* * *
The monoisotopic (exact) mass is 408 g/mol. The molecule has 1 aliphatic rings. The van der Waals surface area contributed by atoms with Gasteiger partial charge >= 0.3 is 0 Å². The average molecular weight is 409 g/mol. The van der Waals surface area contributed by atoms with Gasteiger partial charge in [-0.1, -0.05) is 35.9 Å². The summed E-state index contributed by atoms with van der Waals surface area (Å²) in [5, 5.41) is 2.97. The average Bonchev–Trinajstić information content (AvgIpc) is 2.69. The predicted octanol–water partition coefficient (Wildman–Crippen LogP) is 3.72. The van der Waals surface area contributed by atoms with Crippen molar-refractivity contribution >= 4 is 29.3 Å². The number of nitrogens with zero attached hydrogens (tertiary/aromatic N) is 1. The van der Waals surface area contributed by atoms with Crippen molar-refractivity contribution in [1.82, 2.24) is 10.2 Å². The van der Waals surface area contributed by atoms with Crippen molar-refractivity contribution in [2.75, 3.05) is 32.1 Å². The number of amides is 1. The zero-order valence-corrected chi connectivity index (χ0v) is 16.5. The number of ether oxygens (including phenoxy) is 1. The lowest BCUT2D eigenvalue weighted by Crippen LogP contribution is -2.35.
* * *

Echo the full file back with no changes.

The monoisotopic (exact) mass is 408 g/mol. The molecule has 1 aliphatic rings. The van der Waals surface area contributed by atoms with Gasteiger partial charge >= 0.3 is 0 Å². The average molecular weight is 409 g/mol. The van der Waals surface area contributed by atoms with Gasteiger partial charge in [-0.1, -0.05) is 35.9 Å². The summed E-state index contributed by atoms with van der Waals surface area (Å²) in [5, 5.41) is 2.97. The average Bonchev–Trinajstić information content (AvgIpc) is 2.69. The predicted octanol–water partition coefficient (Wildman–Crippen LogP) is 3.72. The van der Waals surface area contributed by atoms with Crippen molar-refractivity contribution >= 4 is 29.3 Å². The number of nitrogens with zero attached hydrogens (tertiary/aromatic N) is 1. The van der Waals surface area contributed by atoms with Crippen molar-refractivity contribution in [1.82, 2.24) is 10.2 Å². The van der Waals surface area contributed by atoms with Crippen molar-refractivity contribution in [2.75, 3.05) is 32.1 Å². The number of amides is 1. The zero-order valence-corrected chi connectivity index (χ0v) is 16.5. The number of ether oxygens (including phenoxy) is 1. The lowest BCUT2D eigenvalue weighted by Crippen LogP contribution is -2.35.